Addictive Potential: Low
Emergency Room Visits Yearly: Unknown
Mandatory Minimum Sentence: Not Scheduled, Does Not Apply; Legal by Prescription
Mechanism of Action: Decreases the Neurotransmitters Dopamine, Serotonin, Histamine, Adrenaline, GABA, and Muscarine.
Olanzapine is structurally similar to clozapine, and is classified as a thienobenzodiazepine. Olanzapine has a higher affinity for 5-HT2 serotonin receptors than D2 dopamine receptors.
Like most atypical antipsychotics, compared to the older typical ones, olanzapine has a lower affinity for histamine, cholinergic muscarinic and alpha adrenergic receptors. The mode of action of olanzapine’s antipsychotic activity is unknown. It may involve antagonism at serotonin receptors. Antagonism of dopamine receptors is associated with extrapyramidal effects such as tardive dyskinesia, and with therapeutic effects. Antagonizing H1 histamine receptors causes sedation and may cause weight gain, although antagonistic actions at 5-HT2C receptors have also been implicated in weight gain.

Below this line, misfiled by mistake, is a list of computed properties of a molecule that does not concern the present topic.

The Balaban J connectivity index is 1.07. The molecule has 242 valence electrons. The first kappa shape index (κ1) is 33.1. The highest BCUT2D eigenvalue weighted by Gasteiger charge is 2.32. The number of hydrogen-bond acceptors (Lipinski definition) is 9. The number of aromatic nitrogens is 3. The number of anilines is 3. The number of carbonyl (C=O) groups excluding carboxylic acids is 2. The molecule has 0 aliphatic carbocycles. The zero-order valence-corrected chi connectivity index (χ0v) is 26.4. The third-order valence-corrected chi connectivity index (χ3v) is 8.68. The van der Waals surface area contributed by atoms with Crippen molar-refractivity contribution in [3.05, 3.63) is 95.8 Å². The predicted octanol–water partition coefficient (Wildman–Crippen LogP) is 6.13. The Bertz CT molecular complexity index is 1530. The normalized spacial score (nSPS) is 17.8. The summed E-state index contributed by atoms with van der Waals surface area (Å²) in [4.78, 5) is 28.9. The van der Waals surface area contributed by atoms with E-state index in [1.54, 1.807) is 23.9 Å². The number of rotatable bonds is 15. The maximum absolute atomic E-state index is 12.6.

Zyprexa has been prescribed to nearly 20 million people in 84 countries since its approval in 1996. It was the first of a newer generation of antipsychotic medications (called atypical antipsychotics) approved for the long-term treatment of schizophrenia and acute bipolar mania.
As with all neuroleptic drugs, olanzapine can cause tardive dyskinesia and rare, but life-threatening, neuroleptic malignant syndrome.
Other recognized side effects may include:
- akathisia inability to remain still
- dry mouth
- urinary retention
- orthostatic hypotension
- weight gain (90% of users experience weight gain)
- increased appetite
- runny nose
- low blood pressure
- impaired judgment, thinking, and motor skills
- impaired spatial orientation
- impaired responses to senses
- trouble swallowing
- dental problems and discoloration of teeth
- missed periods
- problems with keeping body temperature regulated
- apathy, lack of emotion